Treaty of Neuberg

Dynastic territories in the Holy Roman Empire, 1273–1378:
  House of Habsburg
  House of Luxembourg
  House of Wittelsbach

The Treaty of Neuberg, concluded between the Austrian duke Albert III and his brother Leopold III on 25 September 1379, determined the division of the Habsburg hereditary lands into an Albertinian and Leopoldian line.[1]


Albert and Leopold were the younger brothers of Duke Rudolf IV of Austria, who upon the death of his father Duke Albert II in 1358 had assumed the rule not only over the Austrian duchy, but also over the Duchy of Styria, ruled in personal union with Austria according to the 1186 Georgenberg Pact, and over the Duchy of Carinthia with the adjacent March of Carniola.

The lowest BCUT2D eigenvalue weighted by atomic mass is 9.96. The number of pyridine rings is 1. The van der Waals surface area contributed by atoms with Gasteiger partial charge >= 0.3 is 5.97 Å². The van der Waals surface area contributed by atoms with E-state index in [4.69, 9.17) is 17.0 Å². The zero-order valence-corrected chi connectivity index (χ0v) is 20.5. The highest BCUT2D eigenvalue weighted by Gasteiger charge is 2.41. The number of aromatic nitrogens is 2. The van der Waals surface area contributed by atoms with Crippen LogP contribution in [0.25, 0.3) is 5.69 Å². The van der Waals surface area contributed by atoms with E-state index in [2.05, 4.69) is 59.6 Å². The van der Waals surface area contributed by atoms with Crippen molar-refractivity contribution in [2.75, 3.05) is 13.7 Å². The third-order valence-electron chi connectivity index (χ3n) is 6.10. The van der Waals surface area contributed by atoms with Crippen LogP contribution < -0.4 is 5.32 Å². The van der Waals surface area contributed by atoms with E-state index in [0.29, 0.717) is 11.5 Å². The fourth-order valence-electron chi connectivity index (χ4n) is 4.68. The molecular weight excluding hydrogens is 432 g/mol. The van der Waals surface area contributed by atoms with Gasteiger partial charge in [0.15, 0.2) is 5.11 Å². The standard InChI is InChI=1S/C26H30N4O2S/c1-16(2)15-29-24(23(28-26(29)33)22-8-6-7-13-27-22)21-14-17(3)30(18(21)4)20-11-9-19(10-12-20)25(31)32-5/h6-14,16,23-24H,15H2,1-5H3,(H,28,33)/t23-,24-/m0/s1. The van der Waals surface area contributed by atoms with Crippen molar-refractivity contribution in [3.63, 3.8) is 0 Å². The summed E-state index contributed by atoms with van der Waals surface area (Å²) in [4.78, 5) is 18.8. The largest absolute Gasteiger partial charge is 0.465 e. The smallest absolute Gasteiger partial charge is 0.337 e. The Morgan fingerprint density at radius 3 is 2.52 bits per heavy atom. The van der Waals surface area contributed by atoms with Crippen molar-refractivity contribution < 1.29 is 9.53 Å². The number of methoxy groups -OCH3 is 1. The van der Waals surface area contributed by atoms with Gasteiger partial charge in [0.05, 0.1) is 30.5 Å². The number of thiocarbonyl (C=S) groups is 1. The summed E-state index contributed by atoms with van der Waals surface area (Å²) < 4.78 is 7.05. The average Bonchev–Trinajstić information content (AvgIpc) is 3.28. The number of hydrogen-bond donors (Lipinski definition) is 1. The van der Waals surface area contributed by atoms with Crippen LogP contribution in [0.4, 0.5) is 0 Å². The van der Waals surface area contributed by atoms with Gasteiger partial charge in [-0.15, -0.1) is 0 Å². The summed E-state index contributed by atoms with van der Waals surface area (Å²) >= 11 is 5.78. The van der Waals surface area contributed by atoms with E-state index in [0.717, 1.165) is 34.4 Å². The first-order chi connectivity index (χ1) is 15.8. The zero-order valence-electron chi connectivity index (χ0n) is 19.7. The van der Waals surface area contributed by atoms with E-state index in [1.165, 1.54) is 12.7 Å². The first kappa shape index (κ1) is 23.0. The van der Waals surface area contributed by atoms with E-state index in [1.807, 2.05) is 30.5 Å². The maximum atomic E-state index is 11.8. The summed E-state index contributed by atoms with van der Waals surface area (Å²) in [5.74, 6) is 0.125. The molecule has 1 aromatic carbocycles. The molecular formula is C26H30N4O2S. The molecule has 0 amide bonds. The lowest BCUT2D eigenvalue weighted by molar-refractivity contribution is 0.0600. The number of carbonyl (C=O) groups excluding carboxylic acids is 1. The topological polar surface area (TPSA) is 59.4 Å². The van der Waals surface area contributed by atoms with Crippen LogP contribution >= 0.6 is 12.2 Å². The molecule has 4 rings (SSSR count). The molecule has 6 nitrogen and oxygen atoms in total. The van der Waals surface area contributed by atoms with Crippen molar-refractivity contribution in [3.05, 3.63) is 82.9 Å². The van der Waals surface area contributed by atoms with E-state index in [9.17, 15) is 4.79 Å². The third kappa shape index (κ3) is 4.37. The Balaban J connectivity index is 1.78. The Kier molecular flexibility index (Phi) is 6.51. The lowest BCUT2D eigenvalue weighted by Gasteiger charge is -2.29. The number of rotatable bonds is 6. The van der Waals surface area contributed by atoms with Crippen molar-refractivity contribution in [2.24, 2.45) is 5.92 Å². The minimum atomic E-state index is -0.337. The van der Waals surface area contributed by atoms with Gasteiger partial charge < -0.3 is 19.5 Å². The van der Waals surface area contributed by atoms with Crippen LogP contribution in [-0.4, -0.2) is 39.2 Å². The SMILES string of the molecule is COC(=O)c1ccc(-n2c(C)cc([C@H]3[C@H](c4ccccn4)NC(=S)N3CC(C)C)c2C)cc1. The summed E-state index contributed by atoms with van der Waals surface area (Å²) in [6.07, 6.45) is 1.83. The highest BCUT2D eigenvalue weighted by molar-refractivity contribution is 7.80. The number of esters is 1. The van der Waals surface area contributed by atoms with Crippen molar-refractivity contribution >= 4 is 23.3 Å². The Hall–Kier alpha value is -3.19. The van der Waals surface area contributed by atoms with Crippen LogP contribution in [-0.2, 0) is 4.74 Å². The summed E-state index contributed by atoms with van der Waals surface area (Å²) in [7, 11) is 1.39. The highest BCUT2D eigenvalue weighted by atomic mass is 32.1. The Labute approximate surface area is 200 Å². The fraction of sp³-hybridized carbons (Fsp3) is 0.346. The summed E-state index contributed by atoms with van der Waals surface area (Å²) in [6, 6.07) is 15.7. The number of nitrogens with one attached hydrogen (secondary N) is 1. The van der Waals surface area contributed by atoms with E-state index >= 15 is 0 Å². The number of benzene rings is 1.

Rudolf, an energetic monarch struggling with the rivalling Wittelsbach and Luxembourg dynasties, immediately elevated himself to an Austrian archduke by the Privilegium Maius. In 1363 he acquired the County of Tyrol from the last Meinhardiner countess Margraret and the next year added "Duke of Carniola" to his titles. Upon his early death in 1365, his brothers inherited a significant cluster of Imperial States stretching from the Habsburg residence Vienna to the dynasty's original Further Austrian possessions in the west, the nucleus of the Habsburg Monarchy.